So, what are we really feeling when we say we have "dry" hair? There is such a thing as damaged hair. There is wiry hair. There is frizzy hair. But there is no such thing as "dry" hair.

Myth #3: Your natural hair color is unattractive.

Dishwater blonde anyone? Yes, that happens to be my natural hair color. The corporate cosmetic conglomerates and their decades of marketing efforts would have me feeling mousy for parading around with my (shock) natural hair color visible to the entire world. You need some "drama," "depth," or "luminescence" to your hair color in order to look beautiful, they would have me feel. I notice all the girls with their fashionable blondes, streaks, frosts, weaves, ombres and other expensive color treatments. And for a moment, I do have to admit that I feel inferior for not coloring my hair. But then I have to remind myself that I'm only feeling this way because billions of dollars are spent every year to make me feel this way.

Your natural hair color, yes, even gray, is beautiful. What's even more beautiful is not having to subject yourself to toxic chemicals every six weeks. Permanent hair dyes contain carcinogenic acrylamines, which are absorbed through the skin during the hair treatment. Genetically, some individuals are able to produce very efficient protective enzymes that render the acrylamines harmless and eliminate them quickly through the urine. In others, the process is less effective, and these people are at risk of bladder cancer.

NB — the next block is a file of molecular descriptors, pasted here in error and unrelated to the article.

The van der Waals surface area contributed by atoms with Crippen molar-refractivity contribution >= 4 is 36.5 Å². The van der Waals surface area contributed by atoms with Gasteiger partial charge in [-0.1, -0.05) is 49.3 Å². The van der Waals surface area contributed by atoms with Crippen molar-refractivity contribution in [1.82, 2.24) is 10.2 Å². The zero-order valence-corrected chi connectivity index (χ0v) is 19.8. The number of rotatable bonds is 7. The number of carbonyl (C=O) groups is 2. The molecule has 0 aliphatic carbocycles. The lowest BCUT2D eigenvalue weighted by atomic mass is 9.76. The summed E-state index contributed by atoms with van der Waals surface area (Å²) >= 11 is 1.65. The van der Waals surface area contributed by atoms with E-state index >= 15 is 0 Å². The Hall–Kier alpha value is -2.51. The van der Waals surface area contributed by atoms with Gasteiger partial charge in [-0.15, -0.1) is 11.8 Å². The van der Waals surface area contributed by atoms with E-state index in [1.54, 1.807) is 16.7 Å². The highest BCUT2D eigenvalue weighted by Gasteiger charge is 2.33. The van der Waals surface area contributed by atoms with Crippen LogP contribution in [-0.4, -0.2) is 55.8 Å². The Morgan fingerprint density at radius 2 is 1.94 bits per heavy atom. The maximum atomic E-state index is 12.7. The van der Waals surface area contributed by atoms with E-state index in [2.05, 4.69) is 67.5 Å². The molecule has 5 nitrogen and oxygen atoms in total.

Other chemicals found in hair dyes are phenylenediamine, heavy metals such as mercury, and coal tar. (Check out this great article for more on this and stay tuned for tomorrows post for more chemicals to avoid.)

Growing old is not a sin. Gray hair is a badge of honor. You've made it this far through life, why not wear it with pride?! Not quite ready for that? Henna is the most safe and natural option out there. And hey--it was good enough for Lucille Ball. And you doesn't love Lucy?!